OUR VIEW: Citizens deserve to know when being suedThe Daily Republic learned Thursday that the city of Mitchell is being sued by three former city employees who were fired from their jobs at Palace Transit.
By: Editorial board, The Daily Republic
The Daily Republic learned Thursday that the city of Mitchell is being sued by three former city employees who were fired from their jobs at Palace Transit.
Three men say they were fired for health-related reasons. In their individual lawsuits, they claim the city violated their rights under federal law, including the Americans with Disabilities Act.
The three lawsuits were filed at various times between January and last month. As far as we know, nobody outside the plaintiffs, the lawyers and some city officials knew anything about the litigation until our story was printed on Page 1 of today’s edition.
It makes us wonder: Why should you, the citizens of Mitchell, have to rely upon this newspaper to find out and inform you that you are being sued? Don’t the mayor and the eight City Council members have an obligation, or at least the common courtesy, to mention such an important item to the people who elected them?
When these lawsuits were filed in federal court, the mayor and City Council should have announced it at one of their regularly scheduled public meetings. At the least, they should have given a brief summary of the complaints. All other matters concerning the litigation could be discussed in a closed session, because state law allows closed meetings for the discussion of pending litigation.
We’ll certainly take some lumps for our position on this issue. “There goes the paper again,” some will say, “whining about secrecy.” In response, we challenge you to come up with one good reason why your elected officials should not inform you of a matter of such importance.
We can think of many good reasons why the public should be informed, including:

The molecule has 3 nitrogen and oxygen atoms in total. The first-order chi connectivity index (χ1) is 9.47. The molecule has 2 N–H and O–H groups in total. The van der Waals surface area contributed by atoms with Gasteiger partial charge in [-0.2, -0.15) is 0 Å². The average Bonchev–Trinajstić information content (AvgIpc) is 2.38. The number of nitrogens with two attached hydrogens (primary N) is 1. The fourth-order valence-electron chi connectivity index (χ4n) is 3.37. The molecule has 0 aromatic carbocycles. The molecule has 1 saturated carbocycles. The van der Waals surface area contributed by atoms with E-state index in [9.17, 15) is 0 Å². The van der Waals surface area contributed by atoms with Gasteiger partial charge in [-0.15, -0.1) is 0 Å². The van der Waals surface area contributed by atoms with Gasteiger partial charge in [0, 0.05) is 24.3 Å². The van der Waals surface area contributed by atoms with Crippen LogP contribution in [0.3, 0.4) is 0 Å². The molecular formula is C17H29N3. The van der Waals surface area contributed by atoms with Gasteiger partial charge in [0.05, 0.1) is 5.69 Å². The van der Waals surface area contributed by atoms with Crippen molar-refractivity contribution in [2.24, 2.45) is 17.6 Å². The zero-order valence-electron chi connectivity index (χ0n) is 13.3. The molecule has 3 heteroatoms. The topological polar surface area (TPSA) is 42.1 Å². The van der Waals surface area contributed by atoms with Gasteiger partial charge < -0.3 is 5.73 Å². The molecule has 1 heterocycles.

It’s the city that’s being sued, not just the mayor and council. Since we the citizens are essentially co-defendants, we have a right to know.
The accusations made in the lawsuit open a window into City Hall that we as citizens should peer through. When our city officials are accused of wrongfully terminating employees — and when federal investigators find “reasonable cause” to believe city officials engaged in wrongful discrimination, as this litigation states — we as citizens have an obligation to find out what is going on at City Hall and whether our elected, appointed and hired employees are representing us in the way we desire.
Finally, we as taxpayers stand to lose if the plaintiffs in this case are awarded money through a settlement or judgment. We suspect the city’s insurance would pay, but that’s not guaranteed. If insurance does cover any payouts, the city’s future rates for coverage could be affected. And those rates are ultimately paid by us, the taxpayers.
We know we’re ranting about this, but we’re fed up with the widespread presumption among government officials that every bit of potentially controversial information should be kept secret until somebody can pry it loose. We expect better, especially from our locally elected leaders.
Yet today we’re left to wonder: Just when were city officials planning to tell you and us, the citizens of Mitchell, that we’re being sued? We fear the answer is never, or only if the city wins at trial.